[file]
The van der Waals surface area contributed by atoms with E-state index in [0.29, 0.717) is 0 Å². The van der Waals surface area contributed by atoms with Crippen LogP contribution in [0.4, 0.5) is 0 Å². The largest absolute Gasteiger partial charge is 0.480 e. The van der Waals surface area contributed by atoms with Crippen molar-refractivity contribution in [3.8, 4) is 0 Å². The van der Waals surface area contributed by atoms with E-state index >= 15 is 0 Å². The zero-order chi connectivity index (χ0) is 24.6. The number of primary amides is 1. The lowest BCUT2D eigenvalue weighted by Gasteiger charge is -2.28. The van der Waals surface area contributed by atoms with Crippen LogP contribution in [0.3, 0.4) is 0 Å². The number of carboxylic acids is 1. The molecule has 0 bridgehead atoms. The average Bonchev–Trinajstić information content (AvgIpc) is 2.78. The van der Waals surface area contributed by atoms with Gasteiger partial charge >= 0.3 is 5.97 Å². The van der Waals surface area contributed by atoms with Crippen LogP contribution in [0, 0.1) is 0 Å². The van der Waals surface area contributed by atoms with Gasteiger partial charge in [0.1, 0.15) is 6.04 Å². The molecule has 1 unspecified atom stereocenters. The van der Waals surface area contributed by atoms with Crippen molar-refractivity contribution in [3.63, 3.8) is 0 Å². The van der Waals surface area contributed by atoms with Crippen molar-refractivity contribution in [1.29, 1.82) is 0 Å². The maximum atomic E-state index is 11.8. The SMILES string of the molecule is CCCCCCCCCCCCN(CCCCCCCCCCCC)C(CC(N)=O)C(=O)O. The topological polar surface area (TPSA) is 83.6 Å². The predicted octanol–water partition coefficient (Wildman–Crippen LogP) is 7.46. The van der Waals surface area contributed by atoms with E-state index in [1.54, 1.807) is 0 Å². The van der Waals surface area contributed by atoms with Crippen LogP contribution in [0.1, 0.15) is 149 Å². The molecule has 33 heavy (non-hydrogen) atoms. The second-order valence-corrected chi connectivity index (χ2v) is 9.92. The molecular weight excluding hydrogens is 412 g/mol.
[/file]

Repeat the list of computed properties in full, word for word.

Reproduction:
The van der Waals surface area contributed by atoms with E-state index in [0.29, 0.717) is 0 Å². The van der Waals surface area contributed by atoms with Crippen LogP contribution in [0.4, 0.5) is 0 Å². The largest absolute Gasteiger partial charge is 0.480 e. The van der Waals surface area contributed by atoms with Crippen molar-refractivity contribution in [3.8, 4) is 0 Å². The van der Waals surface area contributed by atoms with E-state index >= 15 is 0 Å². The zero-order chi connectivity index (χ0) is 24.6. The number of primary amides is 1. The lowest BCUT2D eigenvalue weighted by Gasteiger charge is -2.28. The van der Waals surface area contributed by atoms with Crippen LogP contribution in [0.3, 0.4) is 0 Å². The number of carboxylic acids is 1. The molecule has 0 bridgehead atoms. The average Bonchev–Trinajstić information content (AvgIpc) is 2.78. The van der Waals surface area contributed by atoms with Gasteiger partial charge >= 0.3 is 5.97 Å². The van der Waals surface area contributed by atoms with Crippen LogP contribution in [0, 0.1) is 0 Å². The van der Waals surface area contributed by atoms with Gasteiger partial charge in [0.1, 0.15) is 6.04 Å². The molecule has 1 unspecified atom stereocenters. The van der Waals surface area contributed by atoms with Crippen molar-refractivity contribution in [3.63, 3.8) is 0 Å². The van der Waals surface area contributed by atoms with Crippen molar-refractivity contribution in [1.29, 1.82) is 0 Å². The maximum atomic E-state index is 11.8. The SMILES string of the molecule is CCCCCCCCCCCCN(CCCCCCCCCCCC)C(CC(N)=O)C(=O)O. The topological polar surface area (TPSA) is 83.6 Å². The predicted octanol–water partition coefficient (Wildman–Crippen LogP) is 7.46. The van der Waals surface area contributed by atoms with E-state index in [1.54, 1.807) is 0 Å². The van der Waals surface area contributed by atoms with Crippen LogP contribution in [0.1, 0.15) is 149 Å². The molecule has 33 heavy (non-hydrogen) atoms. The second-order valence-corrected chi connectivity index (χ2v) is 9.92. The molecular weight excluding hydrogens is 412 g/mol.